2011 Annual Science Report
Arizona State University Reporting | SEP 2010 – AUG 2011
Stoichiometry of Life - Task 2c - Biological Soil Crusts: Metal Use and Acquisition
Desert biological soil crusts (BSCs) are a complex consortia of microorganisms including cyanobacteria, algae, and fungi. BSCs are the primary colonizers of desert soils, supplying both carbon and nitrogen to these arid-land ecosystems. As such, they may represent an analog for soil development on the early Earth. BSCs occupy an extremely nutrient-poor niche, and meet their nutrient and metal requirements by manipulating their surroundings via the production of metal-binding ligands called siderophores. The soil crust’s metabolism affects the chemical composition of soil porewaters and soil solid phases; these alterations to soil metal contents may represent a biosignature for biological soil crusts that can be preserved over long time scales.
Biological soil crusts (BSCs) are consortium of cyanobacteria, algae, and fungi that play an important role in the primary development and maintenance of soil ecosystems across the globe, and may also have done so in early Earth history. Their success depends on the availability of nutrients, including trace metals required for enzymes that are involved in a range of metabolic processes including photosynthesis and nitrogen (N2) fixation. This project examines the mechanisms by which BSC obtain and utilize bioessential trace elements (especially Fe, and Mo). Using field-collected BSCs, we have demonstrated that nitrogen fixation by these communities are both N and Mo limited (paper in prep, Alexander). We also explored the effect that actively metabolizing BSCs have on soil solution metal concentrations. These results suggest that crust metabolism actively alters the surrounding soil chemistry (Alexander et al., in review) and lends support to the idea that BSCs may generate a discernible biosignature that can be preserved in soils. During the past year we have also successfully demonstrated that the BSC’s produce siderophores (metal binding ligands); that the dominant species present in crusts are not all siderophore producers; and we have identified nine novel siderophore producing organisms from the complex microbial consortium. This work resulted in an abstract for the 2011 AGU Fall meeting and a manuscript is in preparation.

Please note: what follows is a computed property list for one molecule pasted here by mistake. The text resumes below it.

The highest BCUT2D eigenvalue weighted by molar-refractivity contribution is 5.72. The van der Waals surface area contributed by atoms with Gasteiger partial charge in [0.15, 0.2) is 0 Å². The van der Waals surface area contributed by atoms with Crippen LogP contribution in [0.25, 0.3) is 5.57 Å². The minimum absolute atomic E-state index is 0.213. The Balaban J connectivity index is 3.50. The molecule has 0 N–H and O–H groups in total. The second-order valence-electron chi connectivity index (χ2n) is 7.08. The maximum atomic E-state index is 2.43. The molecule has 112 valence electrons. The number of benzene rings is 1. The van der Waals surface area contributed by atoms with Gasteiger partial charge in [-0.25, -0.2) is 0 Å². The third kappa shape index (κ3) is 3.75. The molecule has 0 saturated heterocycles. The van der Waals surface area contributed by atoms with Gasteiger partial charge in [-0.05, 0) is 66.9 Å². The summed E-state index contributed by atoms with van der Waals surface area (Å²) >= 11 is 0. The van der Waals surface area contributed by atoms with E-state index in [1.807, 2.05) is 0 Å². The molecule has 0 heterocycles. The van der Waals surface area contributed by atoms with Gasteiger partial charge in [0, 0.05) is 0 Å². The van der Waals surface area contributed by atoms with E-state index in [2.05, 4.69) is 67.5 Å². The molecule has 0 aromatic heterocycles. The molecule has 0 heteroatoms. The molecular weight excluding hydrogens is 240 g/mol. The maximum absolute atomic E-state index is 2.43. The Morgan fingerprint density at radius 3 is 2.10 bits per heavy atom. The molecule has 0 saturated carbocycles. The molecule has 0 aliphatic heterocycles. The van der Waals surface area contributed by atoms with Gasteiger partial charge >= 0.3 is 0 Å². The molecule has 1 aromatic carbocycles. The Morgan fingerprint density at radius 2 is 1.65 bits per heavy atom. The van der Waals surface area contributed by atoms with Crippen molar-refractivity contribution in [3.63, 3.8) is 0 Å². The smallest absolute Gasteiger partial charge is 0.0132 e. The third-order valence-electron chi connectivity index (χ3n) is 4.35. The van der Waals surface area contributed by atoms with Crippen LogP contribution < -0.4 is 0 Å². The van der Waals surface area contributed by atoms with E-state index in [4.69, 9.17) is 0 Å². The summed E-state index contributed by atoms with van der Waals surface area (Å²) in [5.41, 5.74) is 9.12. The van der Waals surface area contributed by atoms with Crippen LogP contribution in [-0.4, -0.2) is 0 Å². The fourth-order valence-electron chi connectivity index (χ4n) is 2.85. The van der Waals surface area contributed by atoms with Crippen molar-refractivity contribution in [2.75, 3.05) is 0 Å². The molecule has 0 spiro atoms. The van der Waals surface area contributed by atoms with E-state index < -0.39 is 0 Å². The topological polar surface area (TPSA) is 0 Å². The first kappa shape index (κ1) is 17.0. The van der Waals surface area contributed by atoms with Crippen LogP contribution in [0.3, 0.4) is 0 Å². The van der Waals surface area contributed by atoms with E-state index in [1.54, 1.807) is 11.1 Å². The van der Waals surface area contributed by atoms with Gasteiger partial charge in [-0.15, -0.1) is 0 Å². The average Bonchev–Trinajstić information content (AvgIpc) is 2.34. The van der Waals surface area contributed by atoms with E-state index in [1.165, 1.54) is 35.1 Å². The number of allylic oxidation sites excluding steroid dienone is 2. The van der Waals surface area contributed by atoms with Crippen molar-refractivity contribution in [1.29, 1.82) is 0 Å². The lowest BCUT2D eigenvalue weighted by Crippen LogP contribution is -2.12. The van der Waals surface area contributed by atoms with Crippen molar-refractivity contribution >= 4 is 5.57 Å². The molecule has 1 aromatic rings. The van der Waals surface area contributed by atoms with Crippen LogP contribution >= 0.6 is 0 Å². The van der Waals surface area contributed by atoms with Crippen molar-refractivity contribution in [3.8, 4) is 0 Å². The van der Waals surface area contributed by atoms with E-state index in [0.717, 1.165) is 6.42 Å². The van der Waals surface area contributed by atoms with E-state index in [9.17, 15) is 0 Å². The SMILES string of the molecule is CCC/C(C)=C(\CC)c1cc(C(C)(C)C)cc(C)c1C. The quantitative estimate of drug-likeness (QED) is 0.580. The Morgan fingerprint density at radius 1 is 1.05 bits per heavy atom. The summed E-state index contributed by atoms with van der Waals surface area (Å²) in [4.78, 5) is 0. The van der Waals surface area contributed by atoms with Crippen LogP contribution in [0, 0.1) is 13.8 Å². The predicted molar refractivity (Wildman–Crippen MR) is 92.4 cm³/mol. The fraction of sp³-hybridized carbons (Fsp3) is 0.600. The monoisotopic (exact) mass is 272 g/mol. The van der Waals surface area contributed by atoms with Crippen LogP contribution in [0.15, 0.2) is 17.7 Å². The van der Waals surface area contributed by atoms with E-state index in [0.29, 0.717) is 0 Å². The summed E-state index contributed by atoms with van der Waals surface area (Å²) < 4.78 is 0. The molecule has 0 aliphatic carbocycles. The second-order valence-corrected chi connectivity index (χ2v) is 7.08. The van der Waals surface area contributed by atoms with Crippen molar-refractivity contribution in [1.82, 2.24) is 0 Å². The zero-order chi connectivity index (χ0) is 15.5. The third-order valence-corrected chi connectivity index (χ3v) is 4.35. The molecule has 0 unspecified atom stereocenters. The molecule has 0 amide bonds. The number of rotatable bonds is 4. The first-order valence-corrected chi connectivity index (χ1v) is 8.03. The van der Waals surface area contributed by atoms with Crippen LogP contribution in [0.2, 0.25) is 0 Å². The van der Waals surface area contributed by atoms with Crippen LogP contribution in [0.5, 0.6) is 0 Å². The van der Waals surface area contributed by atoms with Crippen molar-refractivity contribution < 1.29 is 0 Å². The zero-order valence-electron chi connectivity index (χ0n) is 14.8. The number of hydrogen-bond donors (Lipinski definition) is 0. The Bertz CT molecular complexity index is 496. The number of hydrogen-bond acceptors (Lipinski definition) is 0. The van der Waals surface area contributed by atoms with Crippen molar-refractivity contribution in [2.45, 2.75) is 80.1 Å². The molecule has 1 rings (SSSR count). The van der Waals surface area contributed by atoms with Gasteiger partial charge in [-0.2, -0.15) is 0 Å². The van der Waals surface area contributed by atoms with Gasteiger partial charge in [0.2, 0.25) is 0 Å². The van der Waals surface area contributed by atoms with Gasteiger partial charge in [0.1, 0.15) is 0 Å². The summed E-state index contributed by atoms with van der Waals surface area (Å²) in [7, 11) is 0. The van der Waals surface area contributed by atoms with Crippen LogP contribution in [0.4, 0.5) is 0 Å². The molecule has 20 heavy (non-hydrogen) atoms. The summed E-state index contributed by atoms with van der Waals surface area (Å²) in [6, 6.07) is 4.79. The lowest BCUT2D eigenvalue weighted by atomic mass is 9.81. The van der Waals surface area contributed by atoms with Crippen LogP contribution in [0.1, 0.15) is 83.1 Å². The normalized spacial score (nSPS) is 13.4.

PROJECT INVESTIGATORS:Hilairy Hartnett
PROJECT MEMBERS:Ariel Anbar
RELATED OBJECTIVES:Objective 4.1
Earth's early biosphere.
Biochemical adaptation to extreme environments
Effects of environmental changes on microbial ecosystems
Adaptation and evolution of life beyond Earth
Biosignatures to be sought in Solar System materials